Daisy Hessenberger outlines how she turned her procrastinating into time well-spent whilst writing her PhD thesis.
Contributor Daisy Hessenberger
Early in the fourth year of my PhD I went to a talk titled “The Power of Procrastination” by Dr Jorge Cham (here is a similar talk that Dr Cham did in Washington), the creator of PhD comics. Although intended as a comedy set, I also left with an important take home message: procrastination may not be that bad. Dr Cham argues that procrastination, especially in an academic setting, is undervalued and that we should endeavour to procrastinate more. His reasons for this are that great ideas are more likely to come during times of procrastination and that by procrastinating we are doing what we want to be doing with our life. Concentrating on the former process, I found that I agreed, remembering the countless times I had spent hours of intent focus on data analysis only for the answer to come to me while on my bike or illustrating for a student article.
I was about to embark on writing my PhD dissertation, and though ideally my procrastination levels would drop as my workload increased, past experience told me that time spent procrastinating was proportionate to work load (see comic). So, I decided to be proactive and to actively plan in procrastination sessions in my writing process in the hope that my brain would yield enlightened ideas during this time, and that I would limit the time spent on useless procrastination.
So in an attempt to finish my dissertation in time, I embraced my procrastination. I am a procrastinator – so how could I make it work for me?
Time manage your procrastination
First I set about organizing my procrastination. I looked at when I was most likely to procrastinate, how long for and with what activities. From that data I developed a plan of action. Using the pomodoro technique, I was able to schedule in small sessions of procrastination into my working day. While some sessions would undoubtedly fall victim to passive procrastination, the rest of the time I strove to fill these sessions with activities that I both enjoyed and were beneficial. Here are some suggestions:
Build your online presence
With job applications on the horizon and the increased emphasis in academia on the value of science communication, it is becoming more important for scientists to maintain an accurate online presence. I decided twitter would be one avenue that fit perfectly into my breaks, as tweets are restricted to 140 characters. (Indeed tweeting is how I scored my first Naturejobs blog post!) Additionally the increase in twitter followers provided a small boost in esteem that is often needed to combat the trials of thesis writing. To make sure you don’t get caught up in twitter world, you can used bufferapp to write, store, and post your tweets. This restricts the likelihood of wasting hours on twitter reading other peoples tweets and makes fitting tweeting into 15 minute break windows more feasible.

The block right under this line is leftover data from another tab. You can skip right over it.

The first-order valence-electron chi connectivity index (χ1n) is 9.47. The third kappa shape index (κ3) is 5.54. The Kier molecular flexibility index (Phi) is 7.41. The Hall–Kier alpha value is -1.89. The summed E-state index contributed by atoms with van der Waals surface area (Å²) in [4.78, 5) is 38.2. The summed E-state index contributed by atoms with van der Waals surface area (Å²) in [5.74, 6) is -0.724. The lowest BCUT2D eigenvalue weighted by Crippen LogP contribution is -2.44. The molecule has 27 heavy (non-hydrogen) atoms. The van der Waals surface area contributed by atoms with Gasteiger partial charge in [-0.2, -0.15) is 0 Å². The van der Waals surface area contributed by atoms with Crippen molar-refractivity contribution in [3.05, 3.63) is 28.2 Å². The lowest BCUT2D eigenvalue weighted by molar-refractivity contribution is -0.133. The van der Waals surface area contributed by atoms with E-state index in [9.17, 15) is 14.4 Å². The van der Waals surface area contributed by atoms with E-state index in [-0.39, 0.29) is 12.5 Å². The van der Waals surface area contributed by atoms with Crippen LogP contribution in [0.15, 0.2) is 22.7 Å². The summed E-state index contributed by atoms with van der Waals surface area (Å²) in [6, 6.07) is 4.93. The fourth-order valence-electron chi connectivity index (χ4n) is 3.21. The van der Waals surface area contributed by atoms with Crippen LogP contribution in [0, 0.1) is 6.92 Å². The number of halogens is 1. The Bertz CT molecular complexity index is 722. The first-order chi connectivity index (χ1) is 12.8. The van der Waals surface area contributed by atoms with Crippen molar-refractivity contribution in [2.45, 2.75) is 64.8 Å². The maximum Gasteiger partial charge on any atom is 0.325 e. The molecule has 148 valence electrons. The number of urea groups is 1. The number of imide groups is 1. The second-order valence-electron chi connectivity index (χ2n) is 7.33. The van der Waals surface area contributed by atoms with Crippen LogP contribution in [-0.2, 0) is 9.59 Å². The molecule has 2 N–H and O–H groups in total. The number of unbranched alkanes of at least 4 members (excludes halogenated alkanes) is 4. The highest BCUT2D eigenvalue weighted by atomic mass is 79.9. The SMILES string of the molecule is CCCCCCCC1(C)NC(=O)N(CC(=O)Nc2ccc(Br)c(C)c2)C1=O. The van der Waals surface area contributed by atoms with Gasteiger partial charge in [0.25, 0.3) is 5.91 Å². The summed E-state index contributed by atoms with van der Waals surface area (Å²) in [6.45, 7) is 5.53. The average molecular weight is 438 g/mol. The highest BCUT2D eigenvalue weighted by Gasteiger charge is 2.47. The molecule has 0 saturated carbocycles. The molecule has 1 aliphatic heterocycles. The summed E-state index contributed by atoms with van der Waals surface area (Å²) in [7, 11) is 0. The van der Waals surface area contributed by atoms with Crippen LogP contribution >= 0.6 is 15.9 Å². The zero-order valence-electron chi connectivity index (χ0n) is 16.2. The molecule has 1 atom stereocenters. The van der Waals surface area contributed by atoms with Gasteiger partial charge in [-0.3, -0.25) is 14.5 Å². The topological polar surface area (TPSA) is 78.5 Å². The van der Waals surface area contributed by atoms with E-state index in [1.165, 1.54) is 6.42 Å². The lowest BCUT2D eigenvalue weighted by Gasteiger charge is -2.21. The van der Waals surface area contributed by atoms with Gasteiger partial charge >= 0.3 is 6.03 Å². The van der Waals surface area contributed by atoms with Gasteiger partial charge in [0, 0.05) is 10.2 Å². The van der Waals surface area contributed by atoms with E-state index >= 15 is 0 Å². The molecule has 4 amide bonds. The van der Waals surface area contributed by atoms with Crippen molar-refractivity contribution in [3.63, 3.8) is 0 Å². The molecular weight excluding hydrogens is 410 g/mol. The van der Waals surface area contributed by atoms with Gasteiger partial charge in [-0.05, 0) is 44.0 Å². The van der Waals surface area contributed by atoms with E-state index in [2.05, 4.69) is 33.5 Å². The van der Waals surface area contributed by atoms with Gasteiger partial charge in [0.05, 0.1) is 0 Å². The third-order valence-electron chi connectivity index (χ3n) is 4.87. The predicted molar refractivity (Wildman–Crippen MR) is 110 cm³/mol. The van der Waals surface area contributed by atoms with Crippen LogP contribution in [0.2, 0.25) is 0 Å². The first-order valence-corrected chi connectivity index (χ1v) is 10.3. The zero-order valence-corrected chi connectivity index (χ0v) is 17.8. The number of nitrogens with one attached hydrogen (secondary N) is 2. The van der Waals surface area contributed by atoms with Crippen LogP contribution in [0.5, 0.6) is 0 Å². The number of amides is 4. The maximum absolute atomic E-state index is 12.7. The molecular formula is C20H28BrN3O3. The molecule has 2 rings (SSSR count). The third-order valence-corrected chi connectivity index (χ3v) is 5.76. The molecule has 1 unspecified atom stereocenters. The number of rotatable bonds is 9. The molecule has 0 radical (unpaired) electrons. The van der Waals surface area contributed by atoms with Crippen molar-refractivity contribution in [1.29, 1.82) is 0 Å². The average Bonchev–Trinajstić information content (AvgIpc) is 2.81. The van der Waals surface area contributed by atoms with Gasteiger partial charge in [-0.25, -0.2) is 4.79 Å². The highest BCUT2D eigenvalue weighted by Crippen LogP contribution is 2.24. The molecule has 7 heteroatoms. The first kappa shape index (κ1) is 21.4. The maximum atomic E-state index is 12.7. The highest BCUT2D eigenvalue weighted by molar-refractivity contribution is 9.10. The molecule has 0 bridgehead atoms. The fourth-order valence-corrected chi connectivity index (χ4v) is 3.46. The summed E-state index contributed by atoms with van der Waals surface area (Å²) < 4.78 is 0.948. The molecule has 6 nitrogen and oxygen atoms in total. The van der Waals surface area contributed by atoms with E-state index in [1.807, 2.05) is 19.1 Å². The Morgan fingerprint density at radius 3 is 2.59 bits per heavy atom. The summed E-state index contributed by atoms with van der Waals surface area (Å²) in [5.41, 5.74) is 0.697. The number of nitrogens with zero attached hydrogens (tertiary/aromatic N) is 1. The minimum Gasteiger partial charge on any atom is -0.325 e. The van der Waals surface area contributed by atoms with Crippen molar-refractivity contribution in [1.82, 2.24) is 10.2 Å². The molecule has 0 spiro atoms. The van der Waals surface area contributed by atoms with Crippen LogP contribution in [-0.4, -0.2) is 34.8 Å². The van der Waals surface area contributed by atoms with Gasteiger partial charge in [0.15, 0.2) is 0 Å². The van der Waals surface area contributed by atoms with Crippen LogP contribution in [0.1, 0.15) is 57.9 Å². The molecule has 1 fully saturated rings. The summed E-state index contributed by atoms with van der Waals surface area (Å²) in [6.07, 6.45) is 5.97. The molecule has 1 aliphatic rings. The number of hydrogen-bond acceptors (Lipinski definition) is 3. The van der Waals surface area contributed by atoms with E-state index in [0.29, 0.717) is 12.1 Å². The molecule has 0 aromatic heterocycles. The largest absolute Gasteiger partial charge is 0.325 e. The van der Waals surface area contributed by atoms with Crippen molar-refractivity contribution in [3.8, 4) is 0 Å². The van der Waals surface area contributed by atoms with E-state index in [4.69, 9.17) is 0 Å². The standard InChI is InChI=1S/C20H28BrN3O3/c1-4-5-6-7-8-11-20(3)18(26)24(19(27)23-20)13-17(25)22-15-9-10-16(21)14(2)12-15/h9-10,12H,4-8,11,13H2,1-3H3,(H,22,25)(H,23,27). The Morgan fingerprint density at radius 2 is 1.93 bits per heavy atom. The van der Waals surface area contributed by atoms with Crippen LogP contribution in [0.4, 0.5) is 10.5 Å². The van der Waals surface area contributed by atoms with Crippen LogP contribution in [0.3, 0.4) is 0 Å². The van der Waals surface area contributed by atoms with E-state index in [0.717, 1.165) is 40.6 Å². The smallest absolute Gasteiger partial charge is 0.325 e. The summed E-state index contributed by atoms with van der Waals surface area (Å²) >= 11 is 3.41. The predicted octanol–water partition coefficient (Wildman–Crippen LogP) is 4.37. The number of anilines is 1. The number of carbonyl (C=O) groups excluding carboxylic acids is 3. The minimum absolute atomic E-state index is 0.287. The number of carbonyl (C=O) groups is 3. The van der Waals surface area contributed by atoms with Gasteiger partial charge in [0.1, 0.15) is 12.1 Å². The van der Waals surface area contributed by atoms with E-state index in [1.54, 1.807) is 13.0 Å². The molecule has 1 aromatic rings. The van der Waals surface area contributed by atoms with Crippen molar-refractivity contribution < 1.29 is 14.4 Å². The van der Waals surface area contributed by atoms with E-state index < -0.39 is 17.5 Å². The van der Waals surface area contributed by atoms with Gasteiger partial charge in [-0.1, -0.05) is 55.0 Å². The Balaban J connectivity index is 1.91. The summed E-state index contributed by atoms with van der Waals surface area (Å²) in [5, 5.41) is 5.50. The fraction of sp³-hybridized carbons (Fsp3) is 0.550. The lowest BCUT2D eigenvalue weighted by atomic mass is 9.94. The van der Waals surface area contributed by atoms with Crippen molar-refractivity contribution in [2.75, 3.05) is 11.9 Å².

Develop your career path
It is important to keep a handle on the future and if you love reading, what better way to procrastinate than to inform yourself about your career options? I have always loved reading as my preferred form of procrastination so in my 15-minute breaks I read career blogs and update my various online profiles.
Develop your writing skills
Write, write and write some more. Whether it is news, science, fashion, or food; for yourself, your blog, or another platform, writing is a great form of procrastination. Despite writing being my main activity in my fourth year, I found that writing non-academic articles was enjoyable enough to be a source of procrastination. The added bonus was that during these sessions of procrastination I was also constantly improving my writing skills. Although non-academic writing might be very different than academic writing, practicing both will increase your confidence and help you identify your writing style.
I often felt re-energized after allowing myself to procrastinate. The brief stint of thinking differently, whether it was extremely different (tweeting) or mildly different (non-academic writing), gave me the opportunity to approach my work from a fresh perspective. The more I procrastinated, perhaps the less I worked… but the more efficiently I worked.
If you have to procrastinate don’t be too harsh on yourself: the activities I used to procrastinate with have turned out to be important to my career. Without that procrastinating I would not be tweeting and blogging like I do now, and perhaps would not be considering a career in science communication. So use your procrastinating time wisely!